- LOCAL ANAESTHET
- OPHTHALMOLOGICAL DRUGS
- Pharmaceutical Form : Single Dose Ophthalmic Solutions
- Composition : Each unit (0.5ml) contains: Oxybuprocaine Hydrochloride 2 mg
- Active Substance : اوكسي بوبروكائين هيدروكلورايد 4 %
MECHANISM OF ACTION:
Surface or topical anaesthesia blocks conduction of sensory, motor and autonomic nerve fibres, the excitability of nociceptors and the conducting system of the heart.
A 0.4 % solution of oxybuprocaine has been shown to give effective surface anaesthesia in short ophthalmological procedures. Sensation of pain is locally and reversibly reduced, with the possibility of temperature and pressure sensitivity also affected.
Anesthetic activity is ten times that of cocaine and twice that of tetracaine
To produce local anaesthesia in the eye for short ophthalmological procedures.
DOSAGE AND ADMINISTRATION:
– One drop of 0.4% oxybuprocaine solution instilled into each eye has been shown sufficient for tonometry after one minute. Addition of a further drop after 90 seconds provides adequate anaesthesia for fitting of a contact lens.
– To obtain a deeper anesthetic effect, further drops may be instilled at intervals of no less than 90 seconds.
– For most procedures one to two drops is sufficient.
– For removal of foreign bodies or minor surgery, three to six drops is suggested.
– One drop a minute for 10 minutes was shown to provide adequate anaesthesia for patients undergoing pterygium surgery
Each unit of the Single dose sterile ophthalmic solution should be discarded after use. –
known hypersensitivity to anaesthetics in this group.
Concomitant infection of the eye.
Ocular: a transient stinging or burning sensation.
Stromal infiltration, oedema, candida keratitis, disciform keratitis and peripheral corneal ring formation have all been reported as a result of the frequent use of oxybuprocaine
Frequent or chronic use can also result in acquired tolerance; epithelial cell damage irreversible. apical cell damage at the level of the corneal endothelial cells and keratitis.
Local anaesthetics are known to inhibit the rate of movement of corneal epithelial cells migrating to cover wounds.
Reductions in tear film stability have also been documented as a result of oxybuprocaine treatment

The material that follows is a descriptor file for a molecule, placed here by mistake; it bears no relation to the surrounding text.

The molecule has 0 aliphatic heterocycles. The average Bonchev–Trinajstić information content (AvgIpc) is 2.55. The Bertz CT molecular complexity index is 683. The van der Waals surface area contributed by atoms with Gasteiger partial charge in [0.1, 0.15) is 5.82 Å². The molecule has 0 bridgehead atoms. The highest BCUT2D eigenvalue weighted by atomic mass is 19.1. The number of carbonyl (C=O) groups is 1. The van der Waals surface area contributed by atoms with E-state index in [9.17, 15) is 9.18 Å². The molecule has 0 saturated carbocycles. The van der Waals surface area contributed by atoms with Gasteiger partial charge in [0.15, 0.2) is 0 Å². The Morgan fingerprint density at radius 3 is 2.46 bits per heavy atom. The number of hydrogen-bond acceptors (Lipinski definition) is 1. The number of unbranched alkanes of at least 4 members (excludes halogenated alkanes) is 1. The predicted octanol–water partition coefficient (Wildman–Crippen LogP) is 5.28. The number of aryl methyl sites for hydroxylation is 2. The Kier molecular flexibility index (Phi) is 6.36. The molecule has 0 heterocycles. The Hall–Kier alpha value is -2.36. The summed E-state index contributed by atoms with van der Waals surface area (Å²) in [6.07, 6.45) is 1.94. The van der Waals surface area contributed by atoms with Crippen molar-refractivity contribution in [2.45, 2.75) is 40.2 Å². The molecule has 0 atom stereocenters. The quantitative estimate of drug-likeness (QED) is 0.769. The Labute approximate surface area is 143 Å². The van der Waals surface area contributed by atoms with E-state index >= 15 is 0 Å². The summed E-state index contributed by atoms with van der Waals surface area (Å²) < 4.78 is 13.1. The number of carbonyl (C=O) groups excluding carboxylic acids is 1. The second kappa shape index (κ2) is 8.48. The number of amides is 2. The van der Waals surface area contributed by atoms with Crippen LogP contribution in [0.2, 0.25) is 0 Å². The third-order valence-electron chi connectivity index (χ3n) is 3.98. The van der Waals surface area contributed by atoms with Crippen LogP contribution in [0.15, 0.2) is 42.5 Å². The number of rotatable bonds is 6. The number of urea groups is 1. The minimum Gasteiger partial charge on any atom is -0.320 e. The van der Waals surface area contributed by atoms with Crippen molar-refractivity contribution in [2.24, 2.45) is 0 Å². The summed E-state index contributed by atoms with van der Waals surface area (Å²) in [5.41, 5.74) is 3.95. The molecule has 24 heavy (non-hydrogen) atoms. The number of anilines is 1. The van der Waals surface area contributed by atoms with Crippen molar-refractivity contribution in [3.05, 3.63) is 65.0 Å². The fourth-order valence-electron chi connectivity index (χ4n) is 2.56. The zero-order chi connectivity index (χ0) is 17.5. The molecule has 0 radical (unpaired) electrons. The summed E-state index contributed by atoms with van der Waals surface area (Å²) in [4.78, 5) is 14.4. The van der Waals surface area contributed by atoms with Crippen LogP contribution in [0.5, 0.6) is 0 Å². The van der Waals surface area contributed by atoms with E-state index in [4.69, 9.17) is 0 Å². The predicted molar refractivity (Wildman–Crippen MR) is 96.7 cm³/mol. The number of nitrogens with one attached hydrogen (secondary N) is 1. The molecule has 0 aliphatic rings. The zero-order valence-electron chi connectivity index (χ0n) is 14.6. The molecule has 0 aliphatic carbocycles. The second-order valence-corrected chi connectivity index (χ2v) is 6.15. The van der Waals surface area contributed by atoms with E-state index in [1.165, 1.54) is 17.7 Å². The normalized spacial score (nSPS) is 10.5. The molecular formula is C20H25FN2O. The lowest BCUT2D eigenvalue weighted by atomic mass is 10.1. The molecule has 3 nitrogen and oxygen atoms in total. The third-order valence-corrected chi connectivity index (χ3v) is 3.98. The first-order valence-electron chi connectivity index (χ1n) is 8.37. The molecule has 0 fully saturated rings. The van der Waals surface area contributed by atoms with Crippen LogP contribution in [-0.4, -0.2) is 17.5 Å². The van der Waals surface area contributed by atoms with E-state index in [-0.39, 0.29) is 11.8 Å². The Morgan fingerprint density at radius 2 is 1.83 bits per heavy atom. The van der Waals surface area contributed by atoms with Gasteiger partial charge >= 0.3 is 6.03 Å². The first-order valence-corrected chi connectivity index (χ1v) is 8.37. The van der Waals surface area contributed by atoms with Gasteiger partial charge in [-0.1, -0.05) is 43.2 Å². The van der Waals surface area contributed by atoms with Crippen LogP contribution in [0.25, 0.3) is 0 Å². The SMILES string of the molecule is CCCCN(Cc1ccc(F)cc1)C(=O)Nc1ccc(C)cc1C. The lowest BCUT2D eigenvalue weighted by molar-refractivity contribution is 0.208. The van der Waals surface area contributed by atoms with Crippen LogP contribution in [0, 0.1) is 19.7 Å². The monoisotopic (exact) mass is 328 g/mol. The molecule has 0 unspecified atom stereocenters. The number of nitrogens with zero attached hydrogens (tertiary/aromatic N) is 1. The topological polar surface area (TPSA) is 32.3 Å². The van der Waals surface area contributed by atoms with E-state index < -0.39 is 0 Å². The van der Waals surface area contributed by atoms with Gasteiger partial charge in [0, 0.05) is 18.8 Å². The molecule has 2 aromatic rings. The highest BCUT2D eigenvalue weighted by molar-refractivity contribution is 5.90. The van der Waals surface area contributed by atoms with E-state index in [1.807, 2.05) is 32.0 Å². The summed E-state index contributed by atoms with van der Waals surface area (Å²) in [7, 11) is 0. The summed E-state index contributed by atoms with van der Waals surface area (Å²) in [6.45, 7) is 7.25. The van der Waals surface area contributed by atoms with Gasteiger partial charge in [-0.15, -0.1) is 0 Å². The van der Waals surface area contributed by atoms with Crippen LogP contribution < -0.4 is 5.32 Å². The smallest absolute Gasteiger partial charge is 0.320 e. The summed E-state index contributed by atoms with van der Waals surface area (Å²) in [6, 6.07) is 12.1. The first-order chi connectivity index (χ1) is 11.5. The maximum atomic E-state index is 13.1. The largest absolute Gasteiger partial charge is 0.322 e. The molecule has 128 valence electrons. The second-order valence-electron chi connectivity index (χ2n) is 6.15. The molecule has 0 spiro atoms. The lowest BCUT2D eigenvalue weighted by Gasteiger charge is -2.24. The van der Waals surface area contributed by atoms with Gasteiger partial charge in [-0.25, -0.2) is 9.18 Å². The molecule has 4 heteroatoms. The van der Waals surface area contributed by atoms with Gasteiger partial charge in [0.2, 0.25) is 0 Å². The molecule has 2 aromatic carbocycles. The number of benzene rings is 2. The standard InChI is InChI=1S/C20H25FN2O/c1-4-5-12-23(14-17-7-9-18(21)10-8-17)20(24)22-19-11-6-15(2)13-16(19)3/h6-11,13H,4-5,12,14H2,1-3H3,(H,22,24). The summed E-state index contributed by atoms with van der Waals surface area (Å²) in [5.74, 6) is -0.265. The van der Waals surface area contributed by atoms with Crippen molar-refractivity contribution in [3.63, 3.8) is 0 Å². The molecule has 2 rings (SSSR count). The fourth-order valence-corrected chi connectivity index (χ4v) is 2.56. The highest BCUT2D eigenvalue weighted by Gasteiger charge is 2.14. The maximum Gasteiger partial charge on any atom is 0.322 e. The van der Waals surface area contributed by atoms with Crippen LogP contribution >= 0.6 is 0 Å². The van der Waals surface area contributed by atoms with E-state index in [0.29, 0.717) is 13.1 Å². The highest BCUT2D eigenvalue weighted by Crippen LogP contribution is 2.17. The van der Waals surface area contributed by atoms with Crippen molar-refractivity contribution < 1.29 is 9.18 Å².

Frequency unknown: eye allergy, allergic blepharitis
Central Nervous System: Abuse or overdose of oxybuprocaine may cause sedation, confusion, agitation, euphoria, disorientation, hearing, visual or speech disorders.
Gastrointestinal: Occasional nausea, vomiting and dysphagia have been observed during therapy.
Immunological: allergic reactions including contact allergy, urticaria and angioneurotic oedema.
Frequency unknown: hypersensitivity, anaphylactic reaction/shock.
- The anaesthetized eye should be protected from dust and bacterial contamination.
- Systemic absorption may be reduced by compressing the lacrimal sac at the medial canthus for a minute during and following the instillation of the drops. this blocks the passage of the drops via the naso-lacrimal duct tob the wide absorptive area of the nasal and pharyngeal mucosa it is especially advisable in children.
- This preparation may cause transient blurring of vision. patient should be advised not to drive or operate hazardous machinery until their vision is clear.
- Oxybuprocaine has the potential to cause severe corneal damage and morbidity.
- Hypersensitivity reactions including lung oedema.
- Oxybuprocaine eye drops should not be used for prolonged periods. Frequent or chronic use may result in severe corneal damage, keratitis and acquired tolerance.
- Topical ophthalmic use only.
- No data available in elderly and Pediatric use.
Absorption: Most local anaesthetics are readily absorbed through mucous membranes and through damaged skin.
Distribution: Local anaesthetics at tissue pH can diffuse through connective tissue and cellular membranes to reach the nerve fibre where ionisation can occur.
Excretion: Urinary excretion of the drug and its metabolites at 9h after an oral dose is approximately 90%.
Metabolism Oxybuprocaine is metabolized by esterases in the plasma and, to a lesser extent, in the liver. There are at least nine metabolites, with 3-butoxy-4-aminobenzoic acid making up 70 – 90 %. Their activity is unknown
Metabolism of local anaesthetics derived from esters may be inhibited by anticholinesterases and thus prolong the effects of oxybuprocaine. Ester – type local anaesthetics may competitively enhance the neuromuscular blocking action of suxamethonium.
USE IN PREGNANCY AND LACTATION:
Safety for use in pregnancy and lactation has not been established. Oxybuprocaine eye drops should be used only when it is considered essential by a physician.
Overdose of any local anaesthetic may cause various serious neurological, cardiovascular and respiratory events. These are overwhelmingly associated with oral and parenteral use/abuse, and are unlikely to occur in therapeutic, topical doses.
Treatment for the various clinical effects is complex, however cessation of drug and supportive management including oxygen, intravenous fluids and management of any seizures is essential.
Single dose sterile ophthalmic solution:
Store at 2°C to 8°C. Do not freeze.
Keep container in outer carton, away from light
sterile ophthalmic solution: store at temperature not exceeding 25˚c
Single dose sterile ophthalmic solution:
0.5 mL single dose ampoules, polyethylene, packed in cartons to contain 10 ampoules
0.5 mL single dose ampoules, polyethylene, packed in cartons to contain 30 ampoules
sterile ophthalmic solution: 5-10 mL